LETTERS

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May 15, 2009

Criticisms of Scav hypocritical

Perhaps Tim Murphy’s column on Scav Hunt’s supposed niche appeal (“Picking Off Scavs,” 5/12/2009) was, in a way, “a refreshingly honest and revealing take” on the Maroon.

Perhaps Tim Murphy’s column on Scav Hunt’s supposed niche appeal (“Picking Off Scavs,” 5/12/2009) was, in a way, “a refreshingly honest and revealing take” on the Maroon. Obviously intended only for the newspaper’s regular readers, it showed the Maroon’s Viewpoints section as it exists to many students: “an eccentric, insular, and often incoherent curiosity.” More than any other section, Viewpoints polarizes, rather than unites, the student body. For some, it’s a way to pass time over a meal somewhere on campus, or a cup of coffee somewhere else on campus. For others, it’s a valiant effort to mimic a professional newspaper’s opinion pages without actually having anything to say. In the last issue, other than picking on the world’s largest scavenger hunt for not including people who aren’t interested in it, Viewpoints chose to weigh in on the fact that the graduation speaker is usually a professor (“Don’t Lecture Us”)—an entirely novel topic!—and the “skanky” way young people today are dressing come springtime (“A Springtime Strip”). “Fascinating, to be sure, but not all that enticing to the uninitiated.” Perhaps the Maroon should try opening up its Viewpoints page to submissions from non-readers, much the way Scav is open to submissions from anyone applying to be a judge. Cancel my subscription, if I have one.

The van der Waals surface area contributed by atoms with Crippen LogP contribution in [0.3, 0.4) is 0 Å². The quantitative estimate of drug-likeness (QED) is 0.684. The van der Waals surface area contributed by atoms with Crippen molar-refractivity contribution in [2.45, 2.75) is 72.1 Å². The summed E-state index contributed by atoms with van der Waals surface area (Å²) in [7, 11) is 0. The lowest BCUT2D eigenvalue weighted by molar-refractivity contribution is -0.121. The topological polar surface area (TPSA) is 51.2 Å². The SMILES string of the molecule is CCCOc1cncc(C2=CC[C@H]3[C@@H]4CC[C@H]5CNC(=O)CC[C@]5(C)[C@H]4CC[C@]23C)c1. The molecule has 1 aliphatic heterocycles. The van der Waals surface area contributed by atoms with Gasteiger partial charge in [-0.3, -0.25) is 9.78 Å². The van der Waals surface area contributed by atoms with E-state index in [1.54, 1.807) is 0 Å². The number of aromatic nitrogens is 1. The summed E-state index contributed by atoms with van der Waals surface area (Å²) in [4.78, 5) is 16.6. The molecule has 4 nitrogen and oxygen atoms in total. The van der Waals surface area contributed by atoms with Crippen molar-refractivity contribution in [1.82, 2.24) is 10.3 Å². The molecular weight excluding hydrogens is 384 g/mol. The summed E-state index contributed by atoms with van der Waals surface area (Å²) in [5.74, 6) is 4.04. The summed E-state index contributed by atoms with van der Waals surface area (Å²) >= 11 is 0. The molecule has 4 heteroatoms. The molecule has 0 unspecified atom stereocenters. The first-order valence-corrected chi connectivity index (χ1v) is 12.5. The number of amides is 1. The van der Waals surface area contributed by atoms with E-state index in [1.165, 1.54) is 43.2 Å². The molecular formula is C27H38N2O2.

Sam Feldman

Class of 2010